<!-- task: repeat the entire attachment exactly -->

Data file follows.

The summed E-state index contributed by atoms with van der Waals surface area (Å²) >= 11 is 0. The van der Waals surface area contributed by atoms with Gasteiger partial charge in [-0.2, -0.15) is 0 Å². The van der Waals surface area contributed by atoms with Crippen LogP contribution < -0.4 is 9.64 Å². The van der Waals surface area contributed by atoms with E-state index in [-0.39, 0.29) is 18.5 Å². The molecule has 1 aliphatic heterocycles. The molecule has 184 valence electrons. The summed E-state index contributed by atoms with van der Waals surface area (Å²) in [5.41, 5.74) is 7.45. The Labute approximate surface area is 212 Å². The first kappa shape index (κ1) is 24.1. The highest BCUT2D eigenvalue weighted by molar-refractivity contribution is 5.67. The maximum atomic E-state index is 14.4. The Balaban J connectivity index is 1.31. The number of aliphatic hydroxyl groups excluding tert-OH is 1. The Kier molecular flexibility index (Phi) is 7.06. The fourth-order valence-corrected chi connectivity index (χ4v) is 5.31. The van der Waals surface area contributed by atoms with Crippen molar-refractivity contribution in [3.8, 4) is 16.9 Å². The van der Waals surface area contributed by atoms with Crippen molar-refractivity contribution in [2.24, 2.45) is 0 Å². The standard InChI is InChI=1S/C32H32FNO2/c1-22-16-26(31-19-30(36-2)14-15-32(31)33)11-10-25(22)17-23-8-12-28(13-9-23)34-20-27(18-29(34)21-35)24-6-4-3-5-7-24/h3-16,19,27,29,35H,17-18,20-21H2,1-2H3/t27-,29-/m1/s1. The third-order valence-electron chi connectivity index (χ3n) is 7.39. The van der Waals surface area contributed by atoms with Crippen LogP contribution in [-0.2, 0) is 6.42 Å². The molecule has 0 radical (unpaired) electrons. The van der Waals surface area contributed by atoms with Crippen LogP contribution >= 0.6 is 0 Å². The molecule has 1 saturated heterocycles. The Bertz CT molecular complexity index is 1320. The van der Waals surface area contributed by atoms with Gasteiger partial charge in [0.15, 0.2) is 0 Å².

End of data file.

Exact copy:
The summed E-state index contributed by atoms with van der Waals surface area (Å²) >= 11 is 0. The van der Waals surface area contributed by atoms with Gasteiger partial charge in [-0.2, -0.15) is 0 Å². The van der Waals surface area contributed by atoms with Crippen LogP contribution < -0.4 is 9.64 Å². The van der Waals surface area contributed by atoms with E-state index in [-0.39, 0.29) is 18.5 Å². The molecule has 1 aliphatic heterocycles. The molecule has 184 valence electrons. The summed E-state index contributed by atoms with van der Waals surface area (Å²) in [5.41, 5.74) is 7.45. The Labute approximate surface area is 212 Å². The first kappa shape index (κ1) is 24.1. The highest BCUT2D eigenvalue weighted by molar-refractivity contribution is 5.67. The maximum atomic E-state index is 14.4. The Balaban J connectivity index is 1.31. The number of aliphatic hydroxyl groups excluding tert-OH is 1. The Kier molecular flexibility index (Phi) is 7.06. The fourth-order valence-corrected chi connectivity index (χ4v) is 5.31. The van der Waals surface area contributed by atoms with Crippen molar-refractivity contribution in [3.8, 4) is 16.9 Å². The van der Waals surface area contributed by atoms with Crippen molar-refractivity contribution in [2.24, 2.45) is 0 Å². The standard InChI is InChI=1S/C32H32FNO2/c1-22-16-26(31-19-30(36-2)14-15-32(31)33)11-10-25(22)17-23-8-12-28(13-9-23)34-20-27(18-29(34)21-35)24-6-4-3-5-7-24/h3-16,19,27,29,35H,17-18,20-21H2,1-2H3/t27-,29-/m1/s1. The third-order valence-electron chi connectivity index (χ3n) is 7.39. The van der Waals surface area contributed by atoms with Crippen LogP contribution in [-0.2, 0) is 6.42 Å². The molecule has 0 radical (unpaired) electrons. The van der Waals surface area contributed by atoms with Crippen LogP contribution >= 0.6 is 0 Å². The molecule has 1 saturated heterocycles. The Bertz CT molecular complexity index is 1320. The van der Waals surface area contributed by atoms with Gasteiger partial charge in [0.15, 0.2) is 0 Å².